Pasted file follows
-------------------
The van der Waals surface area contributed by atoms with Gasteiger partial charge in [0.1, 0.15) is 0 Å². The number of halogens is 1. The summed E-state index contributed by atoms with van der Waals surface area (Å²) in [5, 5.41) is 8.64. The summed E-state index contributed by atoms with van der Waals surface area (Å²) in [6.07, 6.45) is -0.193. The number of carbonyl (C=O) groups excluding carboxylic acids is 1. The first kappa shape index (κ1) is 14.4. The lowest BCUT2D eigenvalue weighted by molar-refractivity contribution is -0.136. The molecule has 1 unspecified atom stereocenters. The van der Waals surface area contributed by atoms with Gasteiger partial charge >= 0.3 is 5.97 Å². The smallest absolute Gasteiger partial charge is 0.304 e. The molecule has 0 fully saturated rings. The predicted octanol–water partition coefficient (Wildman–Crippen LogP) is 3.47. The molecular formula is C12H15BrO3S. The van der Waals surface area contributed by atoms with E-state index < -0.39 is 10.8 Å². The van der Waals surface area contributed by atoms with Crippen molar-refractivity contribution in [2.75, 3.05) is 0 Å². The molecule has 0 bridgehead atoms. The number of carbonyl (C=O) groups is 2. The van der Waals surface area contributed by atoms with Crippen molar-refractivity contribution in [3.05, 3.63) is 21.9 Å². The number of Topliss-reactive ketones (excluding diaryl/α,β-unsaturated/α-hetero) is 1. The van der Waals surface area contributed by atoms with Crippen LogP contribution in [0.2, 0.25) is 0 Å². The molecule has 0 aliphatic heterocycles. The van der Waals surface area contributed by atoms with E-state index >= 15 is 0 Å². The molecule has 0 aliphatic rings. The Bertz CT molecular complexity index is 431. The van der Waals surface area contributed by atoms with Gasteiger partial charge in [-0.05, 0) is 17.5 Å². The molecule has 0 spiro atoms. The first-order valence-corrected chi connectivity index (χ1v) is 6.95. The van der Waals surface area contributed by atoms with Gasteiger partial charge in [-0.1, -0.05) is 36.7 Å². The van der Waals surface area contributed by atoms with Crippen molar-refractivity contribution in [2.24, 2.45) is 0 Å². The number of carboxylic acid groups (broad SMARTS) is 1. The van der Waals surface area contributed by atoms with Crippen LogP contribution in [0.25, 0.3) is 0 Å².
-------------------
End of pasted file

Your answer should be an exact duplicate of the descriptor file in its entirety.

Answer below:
The van der Waals surface area contributed by atoms with Gasteiger partial charge in [0.1, 0.15) is 0 Å². The number of halogens is 1. The summed E-state index contributed by atoms with van der Waals surface area (Å²) in [5, 5.41) is 8.64. The summed E-state index contributed by atoms with van der Waals surface area (Å²) in [6.07, 6.45) is -0.193. The number of carbonyl (C=O) groups excluding carboxylic acids is 1. The first kappa shape index (κ1) is 14.4. The lowest BCUT2D eigenvalue weighted by molar-refractivity contribution is -0.136. The molecule has 1 unspecified atom stereocenters. The van der Waals surface area contributed by atoms with Gasteiger partial charge >= 0.3 is 5.97 Å². The smallest absolute Gasteiger partial charge is 0.304 e. The molecule has 0 fully saturated rings. The predicted octanol–water partition coefficient (Wildman–Crippen LogP) is 3.47. The molecular formula is C12H15BrO3S. The van der Waals surface area contributed by atoms with E-state index < -0.39 is 10.8 Å². The van der Waals surface area contributed by atoms with Crippen molar-refractivity contribution in [2.75, 3.05) is 0 Å². The molecule has 0 bridgehead atoms. The number of carbonyl (C=O) groups is 2. The van der Waals surface area contributed by atoms with Crippen molar-refractivity contribution in [3.05, 3.63) is 21.9 Å². The number of Topliss-reactive ketones (excluding diaryl/α,β-unsaturated/α-hetero) is 1. The van der Waals surface area contributed by atoms with Crippen LogP contribution in [0.2, 0.25) is 0 Å². The molecule has 0 aliphatic heterocycles. The van der Waals surface area contributed by atoms with E-state index >= 15 is 0 Å². The molecule has 0 aliphatic rings. The Bertz CT molecular complexity index is 431. The van der Waals surface area contributed by atoms with Gasteiger partial charge in [-0.05, 0) is 17.5 Å². The molecule has 0 spiro atoms. The first-order valence-corrected chi connectivity index (χ1v) is 6.95. The van der Waals surface area contributed by atoms with Gasteiger partial charge in [-0.1, -0.05) is 36.7 Å². The van der Waals surface area contributed by atoms with Crippen molar-refractivity contribution in [2.24, 2.45) is 0 Å². The number of carboxylic acid groups (broad SMARTS) is 1. The van der Waals surface area contributed by atoms with Crippen LogP contribution in [0.25, 0.3) is 0 Å².